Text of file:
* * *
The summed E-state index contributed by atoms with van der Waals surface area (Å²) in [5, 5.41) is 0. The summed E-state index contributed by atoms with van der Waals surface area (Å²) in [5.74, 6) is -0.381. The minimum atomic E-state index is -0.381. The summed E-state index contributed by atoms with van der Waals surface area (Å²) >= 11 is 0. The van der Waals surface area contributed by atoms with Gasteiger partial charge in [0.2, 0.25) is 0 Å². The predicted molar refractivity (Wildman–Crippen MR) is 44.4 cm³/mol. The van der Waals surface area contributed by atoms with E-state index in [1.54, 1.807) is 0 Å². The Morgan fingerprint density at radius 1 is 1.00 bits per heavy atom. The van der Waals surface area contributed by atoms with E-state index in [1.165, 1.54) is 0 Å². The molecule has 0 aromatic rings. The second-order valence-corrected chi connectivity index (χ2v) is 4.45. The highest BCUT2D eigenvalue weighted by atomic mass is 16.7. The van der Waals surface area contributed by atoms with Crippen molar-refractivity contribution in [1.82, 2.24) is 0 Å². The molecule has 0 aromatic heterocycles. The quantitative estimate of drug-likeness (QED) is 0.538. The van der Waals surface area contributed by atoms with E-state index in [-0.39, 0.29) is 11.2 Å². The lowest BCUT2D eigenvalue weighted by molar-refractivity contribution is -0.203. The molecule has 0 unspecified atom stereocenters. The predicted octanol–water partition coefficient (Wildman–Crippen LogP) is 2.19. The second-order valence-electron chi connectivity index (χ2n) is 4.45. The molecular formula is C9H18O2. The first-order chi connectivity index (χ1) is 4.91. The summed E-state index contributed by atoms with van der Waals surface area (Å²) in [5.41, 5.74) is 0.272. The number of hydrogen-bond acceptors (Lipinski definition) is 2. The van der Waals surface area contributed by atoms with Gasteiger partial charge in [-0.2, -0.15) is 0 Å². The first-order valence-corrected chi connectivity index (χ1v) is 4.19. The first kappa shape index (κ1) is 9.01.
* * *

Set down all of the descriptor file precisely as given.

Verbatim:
The summed E-state index contributed by atoms with van der Waals surface area (Å²) in [5, 5.41) is 0. The summed E-state index contributed by atoms with van der Waals surface area (Å²) in [5.74, 6) is -0.381. The minimum atomic E-state index is -0.381. The summed E-state index contributed by atoms with van der Waals surface area (Å²) >= 11 is 0. The van der Waals surface area contributed by atoms with Gasteiger partial charge in [0.2, 0.25) is 0 Å². The predicted molar refractivity (Wildman–Crippen MR) is 44.4 cm³/mol. The van der Waals surface area contributed by atoms with E-state index in [1.54, 1.807) is 0 Å². The Morgan fingerprint density at radius 1 is 1.00 bits per heavy atom. The van der Waals surface area contributed by atoms with E-state index in [1.165, 1.54) is 0 Å². The molecule has 0 aromatic rings. The second-order valence-corrected chi connectivity index (χ2v) is 4.45. The highest BCUT2D eigenvalue weighted by atomic mass is 16.7. The van der Waals surface area contributed by atoms with Crippen molar-refractivity contribution in [1.82, 2.24) is 0 Å². The molecule has 0 aromatic heterocycles. The quantitative estimate of drug-likeness (QED) is 0.538. The van der Waals surface area contributed by atoms with E-state index in [-0.39, 0.29) is 11.2 Å². The lowest BCUT2D eigenvalue weighted by molar-refractivity contribution is -0.203. The molecule has 0 unspecified atom stereocenters. The predicted octanol–water partition coefficient (Wildman–Crippen LogP) is 2.19. The second-order valence-electron chi connectivity index (χ2n) is 4.45. The molecular formula is C9H18O2. The first-order chi connectivity index (χ1) is 4.91. The summed E-state index contributed by atoms with van der Waals surface area (Å²) in [5.41, 5.74) is 0.272. The number of hydrogen-bond acceptors (Lipinski definition) is 2. The van der Waals surface area contributed by atoms with Gasteiger partial charge in [-0.2, -0.15) is 0 Å². The first-order valence-corrected chi connectivity index (χ1v) is 4.19. The first kappa shape index (κ1) is 9.01.